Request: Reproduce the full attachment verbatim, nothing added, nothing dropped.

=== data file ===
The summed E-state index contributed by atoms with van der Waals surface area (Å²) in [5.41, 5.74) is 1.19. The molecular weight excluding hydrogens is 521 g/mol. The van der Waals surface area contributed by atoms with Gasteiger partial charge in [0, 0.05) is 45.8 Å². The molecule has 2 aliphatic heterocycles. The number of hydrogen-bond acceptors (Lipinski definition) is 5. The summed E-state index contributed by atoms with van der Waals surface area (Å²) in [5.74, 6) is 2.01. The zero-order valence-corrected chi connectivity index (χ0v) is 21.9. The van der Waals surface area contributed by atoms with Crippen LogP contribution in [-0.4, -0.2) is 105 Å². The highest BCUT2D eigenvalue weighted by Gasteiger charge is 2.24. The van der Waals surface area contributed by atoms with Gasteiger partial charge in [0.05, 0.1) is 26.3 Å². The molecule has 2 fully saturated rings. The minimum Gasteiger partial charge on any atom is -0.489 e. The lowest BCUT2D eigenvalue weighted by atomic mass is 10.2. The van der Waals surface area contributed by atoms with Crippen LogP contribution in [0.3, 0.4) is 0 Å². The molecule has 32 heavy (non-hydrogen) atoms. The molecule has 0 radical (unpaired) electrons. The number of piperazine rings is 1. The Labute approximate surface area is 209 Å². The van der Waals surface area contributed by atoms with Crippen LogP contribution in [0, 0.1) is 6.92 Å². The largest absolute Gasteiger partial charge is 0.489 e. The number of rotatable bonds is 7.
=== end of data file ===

The summed E-state index contributed by atoms with van der Waals surface area (Å²) in [5.41, 5.74) is 1.19. The molecular weight excluding hydrogens is 521 g/mol. The van der Waals surface area contributed by atoms with Gasteiger partial charge in [0, 0.05) is 45.8 Å². The molecule has 2 aliphatic heterocycles. The number of hydrogen-bond acceptors (Lipinski definition) is 5. The summed E-state index contributed by atoms with van der Waals surface area (Å²) in [5.74, 6) is 2.01. The zero-order valence-corrected chi connectivity index (χ0v) is 21.9. The van der Waals surface area contributed by atoms with Crippen LogP contribution in [-0.4, -0.2) is 105 Å². The highest BCUT2D eigenvalue weighted by Gasteiger charge is 2.24. The van der Waals surface area contributed by atoms with Gasteiger partial charge in [0.05, 0.1) is 26.3 Å². The molecule has 2 fully saturated rings. The minimum Gasteiger partial charge on any atom is -0.489 e. The lowest BCUT2D eigenvalue weighted by atomic mass is 10.2. The van der Waals surface area contributed by atoms with Crippen LogP contribution in [0.3, 0.4) is 0 Å². The molecule has 32 heavy (non-hydrogen) atoms. The molecule has 0 radical (unpaired) electrons. The number of piperazine rings is 1. The Labute approximate surface area is 209 Å². The van der Waals surface area contributed by atoms with Crippen LogP contribution in [0, 0.1) is 6.92 Å². The largest absolute Gasteiger partial charge is 0.489 e. The number of rotatable bonds is 7.